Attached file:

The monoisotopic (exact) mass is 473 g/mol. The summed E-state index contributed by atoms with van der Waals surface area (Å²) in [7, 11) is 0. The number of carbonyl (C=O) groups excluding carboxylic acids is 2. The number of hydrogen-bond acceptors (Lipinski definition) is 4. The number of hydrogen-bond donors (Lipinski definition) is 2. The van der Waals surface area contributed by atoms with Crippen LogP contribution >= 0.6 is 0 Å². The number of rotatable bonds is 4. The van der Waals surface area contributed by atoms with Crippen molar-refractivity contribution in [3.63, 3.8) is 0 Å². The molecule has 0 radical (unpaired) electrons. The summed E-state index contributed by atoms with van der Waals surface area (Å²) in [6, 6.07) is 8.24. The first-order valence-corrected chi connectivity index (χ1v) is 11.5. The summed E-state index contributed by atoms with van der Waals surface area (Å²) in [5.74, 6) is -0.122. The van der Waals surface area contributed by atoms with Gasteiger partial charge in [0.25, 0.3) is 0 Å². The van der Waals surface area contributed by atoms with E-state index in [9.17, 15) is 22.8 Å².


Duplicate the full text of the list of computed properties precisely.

The monoisotopic (exact) mass is 473 g/mol. The summed E-state index contributed by atoms with van der Waals surface area (Å²) in [7, 11) is 0. The number of carbonyl (C=O) groups excluding carboxylic acids is 2. The number of hydrogen-bond acceptors (Lipinski definition) is 4. The number of hydrogen-bond donors (Lipinski definition) is 2. The van der Waals surface area contributed by atoms with Crippen LogP contribution >= 0.6 is 0 Å². The number of rotatable bonds is 4. The van der Waals surface area contributed by atoms with Crippen molar-refractivity contribution in [3.63, 3.8) is 0 Å². The molecule has 0 radical (unpaired) electrons. The summed E-state index contributed by atoms with van der Waals surface area (Å²) in [6, 6.07) is 8.24. The first-order valence-corrected chi connectivity index (χ1v) is 11.5. The summed E-state index contributed by atoms with van der Waals surface area (Å²) in [5.74, 6) is -0.122. The van der Waals surface area contributed by atoms with Gasteiger partial charge in [0.25, 0.3) is 0 Å². The van der Waals surface area contributed by atoms with E-state index in [9.17, 15) is 22.8 Å².